Hollywood’s summer movie season typically kicks off the first week of May — though it’s crept into late April the past two years with the mid-spring launches of the Marvel blockbusters Avengers: Infinity War (2018) and Avengers: Endgame (2019). The Disney-owned studio again staked out the choicest real estate in 2020, with the season’s first big box-office bang slated to be Black Widow, the Avengers prequel originally set to bow May 1 before the coronavirus pandemic pushed it to November. Other May, June and July releases, films, including F9 (Fast and Furious 9), Wonder Woman 1984, In the Heights, Ghostbusters: Afterlife and Soul were moved further back on the calendar.
But there is one notable title that has stood its ground among all the theatrical musical chairs: Christopher Nolan’s Tenet. Not much is known about the project from the filmmaker behind the Dark Knight trilogy, Inception and Dunkirk. Based on limited intel, the mysterious thriller stars John David Washington and Robert Pattinson and apparently has something to do with a time traveler attempting to stop World War III? (Only Nolan could release a two-and-a-half-minute trailer that reveals next to nothing about the film’s premise… and still stokes the rabid excitement of movie junkies worldwide. Even IMDb uses “possibly” in its plot description.) In early 2019, Warner Bros. set the release date for July 17, 2020 and it has yet to budge, even as events like San Diego Comic-Con, which was set to begin a week later, have been forced to cancel altogether.
Nolan and Warners appear confident that we’ll be safe to return to cineplexes by mid-July. And perhaps more importantly, so do movie theaters, some of which have already reopened in Texas.
As a rep for one popular exhibition chain told Yahoo Entertainment this week, they’re focused on reopening for business in time for Nolan’s sci-fi mind-bender. Experts confirm that Tenet‘s release date has become a rallying call for movie theaters nationwide — and perhaps even across the globe.
“The goal, nationwide — every theater, every chain, gold standard, circle it on the calendar — is to be ready for Tenet,” Insider senior entertainment reporter Jason Guerrasio tells us. “That’s 100 percent the goal.”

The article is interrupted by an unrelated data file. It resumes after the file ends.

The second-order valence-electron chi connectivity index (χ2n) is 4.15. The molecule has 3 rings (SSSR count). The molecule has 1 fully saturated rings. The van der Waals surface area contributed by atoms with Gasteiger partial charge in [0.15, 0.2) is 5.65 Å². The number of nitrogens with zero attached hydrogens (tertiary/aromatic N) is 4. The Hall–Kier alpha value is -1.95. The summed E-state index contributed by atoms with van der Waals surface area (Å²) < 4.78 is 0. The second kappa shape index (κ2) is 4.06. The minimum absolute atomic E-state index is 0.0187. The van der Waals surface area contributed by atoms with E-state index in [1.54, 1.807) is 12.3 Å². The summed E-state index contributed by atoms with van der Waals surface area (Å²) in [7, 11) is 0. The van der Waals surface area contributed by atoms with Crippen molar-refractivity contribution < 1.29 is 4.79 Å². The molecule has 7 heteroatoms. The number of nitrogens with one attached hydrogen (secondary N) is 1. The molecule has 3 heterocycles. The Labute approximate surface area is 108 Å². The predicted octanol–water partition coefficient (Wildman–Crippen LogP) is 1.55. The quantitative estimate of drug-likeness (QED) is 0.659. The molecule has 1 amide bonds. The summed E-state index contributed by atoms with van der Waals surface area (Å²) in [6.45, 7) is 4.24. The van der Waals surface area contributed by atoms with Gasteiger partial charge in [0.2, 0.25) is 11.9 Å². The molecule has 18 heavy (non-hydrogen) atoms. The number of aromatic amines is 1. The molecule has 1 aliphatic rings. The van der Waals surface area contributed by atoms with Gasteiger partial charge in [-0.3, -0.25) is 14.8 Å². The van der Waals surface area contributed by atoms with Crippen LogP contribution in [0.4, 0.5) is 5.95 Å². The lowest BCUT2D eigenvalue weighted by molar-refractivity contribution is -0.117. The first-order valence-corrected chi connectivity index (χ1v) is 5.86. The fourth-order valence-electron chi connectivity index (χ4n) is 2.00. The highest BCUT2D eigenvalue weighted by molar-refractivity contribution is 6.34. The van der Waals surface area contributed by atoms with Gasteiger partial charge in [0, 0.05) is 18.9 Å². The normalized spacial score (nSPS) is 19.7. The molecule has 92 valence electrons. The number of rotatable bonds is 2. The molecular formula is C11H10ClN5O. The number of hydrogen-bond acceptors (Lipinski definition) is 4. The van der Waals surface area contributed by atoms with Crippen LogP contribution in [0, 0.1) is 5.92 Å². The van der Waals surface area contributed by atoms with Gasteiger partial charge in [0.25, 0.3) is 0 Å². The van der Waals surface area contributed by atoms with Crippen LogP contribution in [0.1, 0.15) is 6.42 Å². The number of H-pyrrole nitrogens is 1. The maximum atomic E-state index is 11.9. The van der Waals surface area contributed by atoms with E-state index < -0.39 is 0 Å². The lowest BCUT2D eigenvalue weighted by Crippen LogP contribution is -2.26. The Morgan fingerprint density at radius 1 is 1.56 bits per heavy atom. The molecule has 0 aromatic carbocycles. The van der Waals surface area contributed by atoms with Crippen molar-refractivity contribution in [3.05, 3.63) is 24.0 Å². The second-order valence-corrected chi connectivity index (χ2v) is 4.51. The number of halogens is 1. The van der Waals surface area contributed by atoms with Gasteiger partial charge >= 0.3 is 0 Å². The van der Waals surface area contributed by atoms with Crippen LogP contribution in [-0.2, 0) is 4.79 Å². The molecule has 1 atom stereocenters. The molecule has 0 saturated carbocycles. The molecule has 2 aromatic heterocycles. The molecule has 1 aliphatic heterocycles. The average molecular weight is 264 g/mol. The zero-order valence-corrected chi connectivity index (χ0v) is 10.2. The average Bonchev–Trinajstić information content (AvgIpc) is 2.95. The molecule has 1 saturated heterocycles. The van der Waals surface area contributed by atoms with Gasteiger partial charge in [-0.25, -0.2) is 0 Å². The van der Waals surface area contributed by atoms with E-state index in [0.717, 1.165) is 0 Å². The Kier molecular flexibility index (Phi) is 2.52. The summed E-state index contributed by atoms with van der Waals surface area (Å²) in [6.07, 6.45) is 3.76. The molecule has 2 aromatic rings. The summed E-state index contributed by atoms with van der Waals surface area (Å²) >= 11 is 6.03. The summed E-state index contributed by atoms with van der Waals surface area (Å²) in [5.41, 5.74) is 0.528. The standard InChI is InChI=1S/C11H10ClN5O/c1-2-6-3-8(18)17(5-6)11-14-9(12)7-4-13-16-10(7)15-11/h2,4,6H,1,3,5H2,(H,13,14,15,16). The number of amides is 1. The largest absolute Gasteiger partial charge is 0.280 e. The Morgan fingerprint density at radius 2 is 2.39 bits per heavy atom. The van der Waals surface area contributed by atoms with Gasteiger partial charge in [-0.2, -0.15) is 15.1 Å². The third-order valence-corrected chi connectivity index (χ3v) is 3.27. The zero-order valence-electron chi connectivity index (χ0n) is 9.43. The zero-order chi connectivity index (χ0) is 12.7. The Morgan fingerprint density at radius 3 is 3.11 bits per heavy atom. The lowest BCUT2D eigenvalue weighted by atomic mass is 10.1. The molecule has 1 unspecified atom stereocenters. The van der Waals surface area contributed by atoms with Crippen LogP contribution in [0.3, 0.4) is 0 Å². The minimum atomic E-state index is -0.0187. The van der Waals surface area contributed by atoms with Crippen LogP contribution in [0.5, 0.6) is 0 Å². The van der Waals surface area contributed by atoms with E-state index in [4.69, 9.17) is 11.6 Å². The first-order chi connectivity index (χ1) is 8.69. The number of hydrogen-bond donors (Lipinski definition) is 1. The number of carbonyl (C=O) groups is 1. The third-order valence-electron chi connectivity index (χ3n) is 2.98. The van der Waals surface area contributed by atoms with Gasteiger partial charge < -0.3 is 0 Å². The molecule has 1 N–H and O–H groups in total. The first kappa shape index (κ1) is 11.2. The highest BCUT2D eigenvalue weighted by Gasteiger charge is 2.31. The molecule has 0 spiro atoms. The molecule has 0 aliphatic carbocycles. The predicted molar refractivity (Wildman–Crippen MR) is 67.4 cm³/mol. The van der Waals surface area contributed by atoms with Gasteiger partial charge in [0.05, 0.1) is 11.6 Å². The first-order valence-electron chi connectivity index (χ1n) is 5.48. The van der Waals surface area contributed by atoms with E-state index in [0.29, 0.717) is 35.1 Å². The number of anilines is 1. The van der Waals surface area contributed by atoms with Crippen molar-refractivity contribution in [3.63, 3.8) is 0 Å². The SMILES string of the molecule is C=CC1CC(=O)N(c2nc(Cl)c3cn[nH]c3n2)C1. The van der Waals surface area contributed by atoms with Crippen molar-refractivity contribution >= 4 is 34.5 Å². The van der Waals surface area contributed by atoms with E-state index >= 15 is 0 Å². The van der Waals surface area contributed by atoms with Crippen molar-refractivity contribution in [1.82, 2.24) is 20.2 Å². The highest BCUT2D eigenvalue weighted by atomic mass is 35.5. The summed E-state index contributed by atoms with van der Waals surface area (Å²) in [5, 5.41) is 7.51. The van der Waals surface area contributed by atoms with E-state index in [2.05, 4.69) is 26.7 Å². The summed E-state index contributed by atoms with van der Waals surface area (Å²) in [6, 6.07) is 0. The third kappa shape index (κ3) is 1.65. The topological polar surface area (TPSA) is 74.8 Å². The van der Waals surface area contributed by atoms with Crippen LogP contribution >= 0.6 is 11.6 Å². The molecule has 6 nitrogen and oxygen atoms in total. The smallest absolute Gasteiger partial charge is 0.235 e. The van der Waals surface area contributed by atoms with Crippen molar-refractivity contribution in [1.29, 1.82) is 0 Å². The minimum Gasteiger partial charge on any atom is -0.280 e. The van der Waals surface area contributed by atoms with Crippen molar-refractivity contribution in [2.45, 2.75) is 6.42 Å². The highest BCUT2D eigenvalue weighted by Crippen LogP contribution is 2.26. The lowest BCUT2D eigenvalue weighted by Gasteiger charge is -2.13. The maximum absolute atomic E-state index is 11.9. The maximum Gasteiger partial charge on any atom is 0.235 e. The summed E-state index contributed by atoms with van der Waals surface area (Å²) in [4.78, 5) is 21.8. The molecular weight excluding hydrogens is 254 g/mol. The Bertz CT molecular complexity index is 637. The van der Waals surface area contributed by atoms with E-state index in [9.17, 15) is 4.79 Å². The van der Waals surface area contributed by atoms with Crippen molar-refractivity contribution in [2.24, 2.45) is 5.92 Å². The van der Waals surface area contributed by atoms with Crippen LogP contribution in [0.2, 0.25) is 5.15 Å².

Of course, a cloud of uncertainty dwells over all facets of society as states grapple with how and when to reopen non-essential businesses. “You’re still basically going have to pitch a perfect game to get to that goal with all these slow rollouts and [the threat] of new spark-ups,” Guerrasio says. “But everyone from the big chains down are trying to open full-blast for Tenet.”
Internationally, theaters appear to be circling the same date. The U.K. Cinema Association is proposing its government late-June reopenings. “Exhibitors are keen to have systems testing and new safeguards in place in time for the release of Christopher Nolan’s Tenet, which is expected to galvanize cinema chains in July,” Variety notes. Australia’s National Association of Cinema Operators are specifically targeting Tenet as well: “Nolan’s film Tenet is like a totem guiding the industry towards its reboot,” CEO of Australian circuit Cinema Nova Kristian Connelly told the Sydney Morning Herald.
Nolan, whose breakout indie thriller Memento premiered 20 years ago this month, purportedly remains bullish. “Chris really would like to be coming out with the film that opens theaters,” Imax CEO Richard Gelfond said on a recent earnings call with analysts, according to Variety. “I don’t know anyone in America who is pushing harder to get the theaters reopened and to get his movie released than Chris Nolan.”